Caving to Donna’s pressure…

It’s also clear that the revived Doctor Who is getting to the point where it can play with its conventions and core concepts, rather than firmly establishing them. The rules have been set out, and it seems the show trusts that the audience are familiar enough with that framework that it can mess with them a little bit. Using time travel as a vehicle for a big ethical quandary rather than convenient stakes is the most obvious example, but Donna plays with the show’s internal logic when she asks about the TARDIS’ translation tool.

Martha and Rose took the plot device for granted, accepting that it existed so that the audience could understand whatever these aliens or foreign humans were saying. Donna, on the other hand, decides to ask more questions. When the Doctor tells her that she’s speaking Latin, she immediately responds, “What if I said something in actual Latin, like veni, vidi, vici?” It’s an illogical, nitpicky fan question – the kind of thing most casual viewers would never ask. However, the fourth season seems to be the point where Doctor Who is entirely comfortable with itself, so it can ask these silly questions.

A heated family discussion...

A heated family discussion…

Like the rest of the fourth season, this also comes out in a whole heap of casually-integrated internal references. The Doctor alludes to the events of The Romans, a black-and-white serial that very few people in the massive Saturday-night audience would have actually seen. The references don’t only extend to the classic show, either. The teaser ends with the Doctor making a massive shout-out to Steven Moffat’s The Empty Child.

(There are also a few nice – and completely coincidental – calls forward as well. Guest starring Karen Gillen and Peter Capaldi, is this the only episode of Doctor Who to feature a guest appearance from both a future Doctor and a future companion in different roles. It’s weird to look back at this episode and see both faces in the same place, even if they belong to radically different parts of the Moffat era.)

Scroll on to read more...

Scroll on to read more…

The Fires of Pompeii is a pretty spectacular episode, and one that really demonstrates just how stong the fourth season is, right out of the gate.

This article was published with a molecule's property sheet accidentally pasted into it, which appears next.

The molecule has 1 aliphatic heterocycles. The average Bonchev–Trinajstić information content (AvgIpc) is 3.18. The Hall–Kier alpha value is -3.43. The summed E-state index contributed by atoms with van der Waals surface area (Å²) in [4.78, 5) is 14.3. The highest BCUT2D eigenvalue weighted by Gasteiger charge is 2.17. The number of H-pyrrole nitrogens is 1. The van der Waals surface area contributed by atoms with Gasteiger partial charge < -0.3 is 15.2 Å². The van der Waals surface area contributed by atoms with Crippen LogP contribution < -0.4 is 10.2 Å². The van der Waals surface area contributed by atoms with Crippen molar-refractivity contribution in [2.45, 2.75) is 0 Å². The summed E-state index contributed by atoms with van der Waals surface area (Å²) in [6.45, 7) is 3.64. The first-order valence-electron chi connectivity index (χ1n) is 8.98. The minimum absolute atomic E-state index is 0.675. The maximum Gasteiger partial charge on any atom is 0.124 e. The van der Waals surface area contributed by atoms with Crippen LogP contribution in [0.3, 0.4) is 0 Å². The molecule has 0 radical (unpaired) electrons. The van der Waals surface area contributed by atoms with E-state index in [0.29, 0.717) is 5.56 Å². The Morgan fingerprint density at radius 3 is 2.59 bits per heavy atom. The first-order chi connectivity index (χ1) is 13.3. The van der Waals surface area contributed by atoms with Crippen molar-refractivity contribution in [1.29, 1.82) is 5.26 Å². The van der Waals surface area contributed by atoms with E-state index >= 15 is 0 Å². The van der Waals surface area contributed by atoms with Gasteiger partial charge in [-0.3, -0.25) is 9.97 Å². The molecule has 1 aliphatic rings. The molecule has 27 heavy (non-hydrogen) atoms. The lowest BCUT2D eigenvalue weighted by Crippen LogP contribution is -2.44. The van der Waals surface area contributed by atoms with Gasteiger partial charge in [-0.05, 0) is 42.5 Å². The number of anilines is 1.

You might be interested in our other reviews from David Tennant’s third season of Doctor Who:

2 Responses

  1. A very interesting review as always and I think it points to why Donna is my favourite of the companions (though Rory come close.)

    I have to say having recently visited the actual Pompeii (and Herculaneum) this episode feels very eerie and I’m not sure I could comfortably watch it today. I don’t mean to suggest ‘Fires’ is in bad taste – I don’t believe it is – but there is a difference seeing it as a fascinating abstract dilema and seeing it after having walked the streets of the genuine city.

    • It’s a very valid point, and I thought about bringing it up.

      After all, imagine if the Doctor had landed the day before the East Asian tsunami. Pompeii is different because it’s insulated from us by over a millennium, and because we all learn about the horror in school in a very clinical way. In a way, I think that makes the Doctor’s position seem a bit less inhuman than it actually is, and makes his burden seem a little lighter. These people are, to us, already dead, so he has the “right” position. Juxtaposing this with the futuristic setting of The Waters of Mars is ingenious, because it means that we don’t have the same investment in the outcome – it’s a fictitious event, so the Doctor’s not reinforcing our vision of what history said happened. We don’t know anything about Bowie Base One, so we engage on a personal level that isn’t possible with Pompeii.

      Here, the fate of Pompeii is an academic question to him and to most of the audience, but if it was a tragedy so fresh that it wasn’t an academic question, the episode would seem tasteless. I think Moran walks a fine line, and I’m really impressed that The Fires of Pompeii works at all. Moran does a wonderful job.

      And Donna is probably my favourite companion as well. I love Rory, but I think Romana would probably rank between him and Donna for me. I really liked first season Rose, to the point where I’d argue first season Rose is the ideal companion archetype for the revived show, but I came to hate her over the next few years when the show seemed to treat her as the moral centre of the universe. The loss of her father made her relatable, contorting the universe to give him back made it seem the world operated on her whims. Separating her from the Doctor was tragic, even if I really disliked the combination of the Tenth Doctor and Rose, but giving her a carbon copy felt like a cheat.

      I was really hoping Donna might come back for the fiftieth, or even that Eccleston would agree to come back and Rose would be teamed with him, and it’s a shame that the Tenth Doctor and Rose are the part of the fiftieth that I’m least looking forward to.

Leave a Reply

Fill in your details below or click an icon to log in:

WordPress.com Logo

You are commenting using your WordPress.com account. Log Out /  Change )

Google photo

You are commenting using your Google account. Log Out /  Change )

Twitter picture

You are commenting using your Twitter account. Log Out /  Change )

Facebook photo

You are commenting using your Facebook account. Log Out /  Change )

Connecting to %s

This site uses Akismet to reduce spam. Learn how your comment data is processed.

%d bloggers like this: